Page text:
We find very little water below Jailhouse, and while I tank up, everyone else pressed on. I caught up with Randy and Mike not too long afterward. We hiked on, winding and weaving, until we crested the big alluvial ridge. From there we could see the junction of Bullet and Grand Gulch. On, down, and to the campsite where we get things set up for the evening. Dinner was varied, with an experimental dehydrated bean mix for me, freezer bag cooking, and Mike's expired Mountain House lasagna. Yum. After dinner a few of us head up Grand Gulch to check out Wall Ruin, which both Brian and I had seen on previous Grand Gulch trips. What a great site! Chris and Brian figured out the devious route up to the upper level, which provided great views up and down the canyon, as well as access to the rest of the site.
Our evening was short due to rapidly falling temperatures, and after a long, cool night of fitful sleep for most, we were up at the crack of nine. Randy offered to share his Jamaican jerked chicken dinner leftovers for breakfast, but no one took him up on his generous offer, so he scarfed most of it down himself. While Anne and Mike warmed up and shook out the cramps of the previous night, Brian, Chris, Randal, and myself scaled the ridge to the north to gain access to a small set of ruins that we had spotted the evening before, walking back from Wall Ruins. Chris took the most direct route possible, scrambling like a monkey up the slickrock face, while the rest of us took a more cautious route to the top of the ridge. There was found a wall perched on a boulder, seemingly impossible to get to. We pondered the mystery of the wall for a few minutes before heading over to the end of a ledge, where the combination granary/living structure was built into the cliff. Did it serve as a watch house, protecting the junction? Or was there more to the story behind the stone, mud, and sticks? Chris went off, determined (but eventually unsuccessful) to find a way to the boulder-top ruin, while the rest of us eventually made our way back down to the canyon bottom.
We finally hit the trail around 10:30, with the sun hitting the stream bed. We meandered here and there, occasionally staying in the wash, occasionally following well-worn trails out of the wash bottom to cut off meanders or just apparently irritate and tire us. We had to make a huge detour around a sandstone fin that jutted south; covering half a mile on the trail to gain 50 yards of lateral distance. We took plenty of breaks, and by noon we were near the mouth of Green Spring Canyon, at the base of a tall hoodoo. We have lunch looking up at the hoodoo and some ruins, and after we've eaten, Brian, Chris, and I scampered up to have a look-see. Not really much to say about it; one storage room and one Glen Canyon Linear petroglyph nearby. I head back down to the rest of the group while Brian takes a nap and Chris nearly falls to his early death off a sand hill. Tragedy avoided, we all regroup and press on downcanyon.
Time and water are starting to wear on our minds as we pass more ruins as well as Step Canyon. There's supposed to be water in Dripping Springs Canyon, as well as Cow Tank Canyon, but I've never been through this stretch before so I am a little apprehensive. The miles grow longer and dustier as the wind picks up, flinging sand into our faces. The wash bottom is like walking on a beach, and each trail out of it is like climbing a sand dune, only to walk back down the backside 100 feet later. The group is definitely showing fatigue, and by the time we reach Dripping Springs Canyon in the middle of a gale, we all decide we're done for the day. At first we attempt to camp near a giant cottonwood near the mouth, but Chris, the only hanger in the group, points out that it is too massive to get his hammock webbing around. We all need water; no one has more than .5 liters left, and we've got 6-ish miles to go the next day. According to my map, there's a spring up the canyon, "just around the next bend." Everyone dumps their packs and takes only what they need; water bottles and purification equipment. As we head up Dripping Springs Canyon, the group begins to take on a somber mood, and all conversation evaporates. Everyone is in their own private grind looking for water, as the wind continues to sandblast us. Our mouths are dry, and grit gets in our eyes, our noses, our ears. Finally I round a corner, Chris and Brian just ahead of me, and Chris lets out a cry. "There's a pool here!" The most beautiful sound of all in a dry desert canyon. That special magic of water in the arid country. "We're saved!" I exclaim, but only half joking. Water is a sacrament.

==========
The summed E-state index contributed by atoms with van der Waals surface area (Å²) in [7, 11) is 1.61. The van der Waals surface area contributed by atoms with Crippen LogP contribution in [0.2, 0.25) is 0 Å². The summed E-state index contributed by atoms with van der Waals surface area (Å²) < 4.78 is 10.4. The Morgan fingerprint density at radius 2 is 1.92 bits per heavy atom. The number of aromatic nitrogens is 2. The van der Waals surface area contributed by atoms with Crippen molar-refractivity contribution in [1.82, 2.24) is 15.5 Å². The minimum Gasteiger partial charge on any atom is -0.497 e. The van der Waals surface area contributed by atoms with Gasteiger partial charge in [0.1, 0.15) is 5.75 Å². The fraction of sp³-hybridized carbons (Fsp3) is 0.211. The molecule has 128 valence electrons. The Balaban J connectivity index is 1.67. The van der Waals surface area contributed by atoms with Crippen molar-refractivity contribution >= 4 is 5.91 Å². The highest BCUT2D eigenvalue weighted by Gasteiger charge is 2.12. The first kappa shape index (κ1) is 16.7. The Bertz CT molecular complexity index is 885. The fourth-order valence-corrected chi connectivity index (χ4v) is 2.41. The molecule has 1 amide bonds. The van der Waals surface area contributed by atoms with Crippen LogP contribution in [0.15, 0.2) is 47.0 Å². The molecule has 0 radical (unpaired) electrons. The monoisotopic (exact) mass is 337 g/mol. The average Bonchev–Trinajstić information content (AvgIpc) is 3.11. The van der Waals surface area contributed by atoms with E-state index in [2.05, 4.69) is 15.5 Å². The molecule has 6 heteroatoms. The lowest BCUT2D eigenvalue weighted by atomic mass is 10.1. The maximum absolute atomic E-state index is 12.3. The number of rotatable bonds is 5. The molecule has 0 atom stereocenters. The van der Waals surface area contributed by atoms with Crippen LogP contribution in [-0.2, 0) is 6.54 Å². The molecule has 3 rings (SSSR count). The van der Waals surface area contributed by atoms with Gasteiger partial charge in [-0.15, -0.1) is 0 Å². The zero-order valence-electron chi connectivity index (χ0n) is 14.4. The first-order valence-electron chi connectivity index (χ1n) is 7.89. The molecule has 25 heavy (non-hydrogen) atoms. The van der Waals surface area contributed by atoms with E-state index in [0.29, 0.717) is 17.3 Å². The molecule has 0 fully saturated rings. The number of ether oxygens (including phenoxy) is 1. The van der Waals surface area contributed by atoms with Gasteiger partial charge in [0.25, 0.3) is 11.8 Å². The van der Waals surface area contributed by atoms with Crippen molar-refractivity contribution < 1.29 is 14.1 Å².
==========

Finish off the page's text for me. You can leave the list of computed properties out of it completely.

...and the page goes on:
We continue upcanyon just another few dozen yards where the scummy potholes turn into deep, clear pools with some flow to them. I dunk my bottles and drop in iodine, and then sit back on the warm rock and just enjoy that sacred, all-important ritual of gathering water in the desert. Randy, Brian, Anne, and Mike all pump for several minutes while Chris has already scooped water for iodine treatment from another pool just upstream. Puffy clouds are rolling in, and Randal taunts them. Insults their parentage and their ability to do anything at all. Oh, but we would rue those statements, but for the moment they brought laughs.
We had all tanked up and sadly turned our backs on the oasis. The clouds began building again, and the wind was still fierce as we headed back downcanyon. Another potential campsite was spotted, one with enough flat space for us to all camp together and trees for Chris to hang. We dropped our water, went to grab our packs, and set up for the night.
It was another cold one, with the winds howling like banshees and the clouds racing overhead thicker and fiercer. After dinner, there was little talking. It sounded like an airplane was going to crash into the canyon, what with the wind and all anyway, so bedtime came at around 8:30pm. Two hours later I was awakened from my slumber, glad I had a warm water bottle stashed between my legs, by Brian. "Hey, you guys might not hear it because it is real soft, but its snowing!" Hell. Why would he know this, you might rightly ask? Why because Brian didn't have a tent, and was sleeping on a tarp in his bag, exposed to all the elements. I clutched my warm water bottle tighter and attempted to drift back to sleep.